History of Hinman
Longtime grower/producer now fine wine negociant
By Kerry McDaniel Boensich
Lessons learned by Oregon wine founders must never be forgotten. Themes of adaptation, innovation, evolution, collaboration and survival mark the beginning.
Doyle Hinman knows. He was there.
“Since the inception of the Oregon wine industry and throughout my career, I’ve been honored to work with great people and witness phenomenal growth.”
For more than 40 years, he has dedicated himself to the Oregon wine industry. The scope of his success is diverse, and his career parallels the evolution and meteoric rise of the industry he helped build.
In 1968, Hinman took a class from Richard Sommer — the founder of HillCrest Winery in Roseburg and the first person in the state’s modern wine era to plant Pinot Noir. In 1972, Hinman planted five acres of cuttings procured from Charles Coury and Dick Erath on his property near Eugene; while tending the vines, he enrolled in wine courses at University of California, Davis. Six years later, he founded Hinman Vineyards.
Hinman credits the beginning of his wine career to being in the right place at the right time: Oregon in the early ’70s. Prospects looked different then. By 1970, California had 236 bonded wineries; New York, 28; and Oregon, five — the state was planted to only 35 acres in production.
Like many of the winegrowers at the time, Hinman had a diverse background. He was a weatherman for KEZI in Eugene and worked for 10 years as a media teacher at Sheldon High School. Before wine, the closest he came to agriculture was as a teenager working in a plywood mill.
Hinman hosted a groundbreaking ceremony in 1978 to christen his newly built winery — there were approximately 35 vineyards and wineries in Oregon at the time. His first vintage, a small case production of Riesling, Gewürztraminer and Pinot Noir, followed in 1979.
He had developed a lifelong love of Riesling after meeting Professor Helmut Becker from the Geisenheim Grape Breeding Institute in Germany in 1976. Becker invited Hinman to a winemaking and viticulture course in the Rhine region with a focus on the area’s noble white.
In the late ’70s, the OLCC required the term “White Riesling” for Oregon Riesling producers selling this wine type in the state. At the time, OLCC deemed there was much confusion with labeling the varietal. Riesling titles such as Johannisberg, Wach, Hungarian and others abounded. The decision was made to authorize only one designation, “White Riesling,” to eliminate any confusion. At the time of Hinman Vineyards’ 1979 first releases, Hinman was not aware of the new requirement and aptly named his wine “Hinman Vineyards Riesling.” The OLCC reminded Hinman of the rule, requiring all future offerings use the “White Riesling” designation — this requirement lasted only a few years; the term “Riesling” is predominantly used today by most producers, but not Hinman.
“For some of the old guard, we stand by early tradition and proudly use the term ‘White Riesling,’” he said.
In 1979, he was elected president of the South Willamette chapter of the OWA, and by 1981, Hinman had expanded the winery to accommodate an increase in production. He also acquired a partner, David Smith. Together, they bolstered capacity to more than 100,000 gallons, doubling the size of the building. Improvements also included the construction of a clock tower and the state’s first winery amphitheater for hosting events.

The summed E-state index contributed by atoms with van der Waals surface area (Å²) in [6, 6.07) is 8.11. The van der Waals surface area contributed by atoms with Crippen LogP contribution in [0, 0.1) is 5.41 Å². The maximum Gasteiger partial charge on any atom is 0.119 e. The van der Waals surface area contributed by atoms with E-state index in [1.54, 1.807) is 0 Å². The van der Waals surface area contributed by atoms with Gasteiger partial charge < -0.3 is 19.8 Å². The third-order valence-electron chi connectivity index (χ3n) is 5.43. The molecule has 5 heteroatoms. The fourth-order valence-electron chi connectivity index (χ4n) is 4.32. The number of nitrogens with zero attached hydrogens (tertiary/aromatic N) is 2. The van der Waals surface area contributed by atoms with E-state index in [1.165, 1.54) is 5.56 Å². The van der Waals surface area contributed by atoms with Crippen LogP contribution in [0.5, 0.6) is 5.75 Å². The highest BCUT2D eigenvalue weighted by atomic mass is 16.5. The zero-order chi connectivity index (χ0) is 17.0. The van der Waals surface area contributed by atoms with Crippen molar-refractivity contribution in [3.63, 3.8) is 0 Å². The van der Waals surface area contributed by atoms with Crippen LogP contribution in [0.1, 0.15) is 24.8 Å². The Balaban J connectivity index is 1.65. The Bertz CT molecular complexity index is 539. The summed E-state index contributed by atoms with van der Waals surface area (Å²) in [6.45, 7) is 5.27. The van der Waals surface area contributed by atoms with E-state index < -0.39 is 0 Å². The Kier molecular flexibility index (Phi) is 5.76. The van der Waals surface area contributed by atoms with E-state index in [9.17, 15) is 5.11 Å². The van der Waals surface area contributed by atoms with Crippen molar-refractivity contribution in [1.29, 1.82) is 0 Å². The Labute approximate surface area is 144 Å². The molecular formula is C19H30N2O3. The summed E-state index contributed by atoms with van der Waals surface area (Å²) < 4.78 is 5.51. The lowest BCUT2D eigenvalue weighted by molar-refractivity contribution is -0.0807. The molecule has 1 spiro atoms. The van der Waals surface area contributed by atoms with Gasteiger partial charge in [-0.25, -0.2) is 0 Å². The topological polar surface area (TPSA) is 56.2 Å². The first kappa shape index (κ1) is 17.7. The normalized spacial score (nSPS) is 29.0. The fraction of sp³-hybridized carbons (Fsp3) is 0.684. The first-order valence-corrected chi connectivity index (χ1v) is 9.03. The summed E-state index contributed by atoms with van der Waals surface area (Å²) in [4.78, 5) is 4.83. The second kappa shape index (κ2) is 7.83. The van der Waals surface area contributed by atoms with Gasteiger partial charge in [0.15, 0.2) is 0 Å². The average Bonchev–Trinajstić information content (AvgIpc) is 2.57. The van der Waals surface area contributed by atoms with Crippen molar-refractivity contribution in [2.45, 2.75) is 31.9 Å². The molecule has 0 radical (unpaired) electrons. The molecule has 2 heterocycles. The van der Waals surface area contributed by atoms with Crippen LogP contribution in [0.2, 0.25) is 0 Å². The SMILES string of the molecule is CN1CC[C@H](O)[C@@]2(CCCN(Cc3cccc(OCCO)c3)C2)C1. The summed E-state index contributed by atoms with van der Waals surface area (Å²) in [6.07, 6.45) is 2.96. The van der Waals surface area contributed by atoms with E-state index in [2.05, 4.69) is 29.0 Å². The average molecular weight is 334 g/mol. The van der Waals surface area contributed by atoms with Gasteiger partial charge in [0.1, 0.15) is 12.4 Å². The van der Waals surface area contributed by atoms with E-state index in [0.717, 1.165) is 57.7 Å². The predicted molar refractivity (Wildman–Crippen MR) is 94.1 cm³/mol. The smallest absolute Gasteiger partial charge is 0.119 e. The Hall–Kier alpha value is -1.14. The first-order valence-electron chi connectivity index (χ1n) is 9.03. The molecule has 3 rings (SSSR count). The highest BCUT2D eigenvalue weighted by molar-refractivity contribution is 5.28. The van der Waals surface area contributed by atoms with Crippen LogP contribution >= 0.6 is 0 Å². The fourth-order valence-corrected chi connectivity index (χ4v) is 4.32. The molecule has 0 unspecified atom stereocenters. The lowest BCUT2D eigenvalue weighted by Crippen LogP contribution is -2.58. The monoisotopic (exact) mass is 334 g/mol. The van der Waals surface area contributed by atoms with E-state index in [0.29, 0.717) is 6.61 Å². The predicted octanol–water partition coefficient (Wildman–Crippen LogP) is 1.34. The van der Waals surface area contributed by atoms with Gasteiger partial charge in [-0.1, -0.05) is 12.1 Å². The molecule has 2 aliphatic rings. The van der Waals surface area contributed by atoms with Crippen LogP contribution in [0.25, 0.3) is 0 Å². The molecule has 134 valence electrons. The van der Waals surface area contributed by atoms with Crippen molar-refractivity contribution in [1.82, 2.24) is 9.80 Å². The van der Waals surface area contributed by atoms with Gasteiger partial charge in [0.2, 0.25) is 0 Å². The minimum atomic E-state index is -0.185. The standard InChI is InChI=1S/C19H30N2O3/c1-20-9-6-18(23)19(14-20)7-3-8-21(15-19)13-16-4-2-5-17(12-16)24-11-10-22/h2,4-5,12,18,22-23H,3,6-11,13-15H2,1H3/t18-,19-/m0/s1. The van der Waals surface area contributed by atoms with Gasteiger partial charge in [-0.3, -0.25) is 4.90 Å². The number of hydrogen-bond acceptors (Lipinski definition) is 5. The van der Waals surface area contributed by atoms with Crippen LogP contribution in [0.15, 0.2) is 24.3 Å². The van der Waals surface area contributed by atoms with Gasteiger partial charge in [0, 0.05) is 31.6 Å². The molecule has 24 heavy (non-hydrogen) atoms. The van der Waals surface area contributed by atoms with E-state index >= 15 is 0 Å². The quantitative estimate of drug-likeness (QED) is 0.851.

Hinman Vineyards rose in production, ranking in the top five in 1988, according to OLCC reports.
“[That year], we sold 67,846 gallons (28,269 cases), and that was close to our highest sales volume, if not the highest,” he recalled. “I remember wanting to hit 30,000 cases, but never quite made it.”
After the sale of his winery in 1992 to Carolyn Chambers — her daughter, Liz Chambers, became sole proprietor in 2012 upon her mother’s death — Hinman transitioned to a position with Henry Estate as director of sales for domestic and export wine. He credits his alliance with Scott Henry for expanding his career, opening his view to the international market. He has now organized and participated in countless Oregon wine export tours around the world and is a current member of the Oregon Wine Board’s domestic and international marketing committee.
In addition to his involvement with the OWB, Hinman has an impressive extracurricular résumé, including an appointment to the Founders Council of the Oregon Wine Board, an outstanding service award from the Oregon Wine Advisory Board and being appointed a member of the Specialty Crop Advisory Board for the Oregon Department of Agriculture.
In 2005, the Hinman family, including his wife, Sue Ann, and their three children, Chelsea, Brady and Cody, established DW Hinman Cellars and the Five H brand with national and international distribution. The family continues to develop Five H wines — White Riesling, Heritage (red blend) and vineyard-designate Syrah — as well as private label offerings for select clients throughout the U.S. and China.
As in his early days, Doyle Hinman is still innovating, not just surviving, but thriving, mentoring and motivating an industry that has really just begun.
Kerry McDaniel Boenisch is a wine, food and lifestyle journalist and blogger. She was raised on an Oregon vineyard and has published two wine industry books, “Vineyard Memoirs” (2004) and “Dirt+Vine=Wine” (2015). Her third book, “Selling Pinot Noir at the Paris Airshow - Perfecting the Art of the Sale One Bottle at a Time” is due for publication November 2015. For more about Kerry’s latest projects, visit www.dirtvinewine.com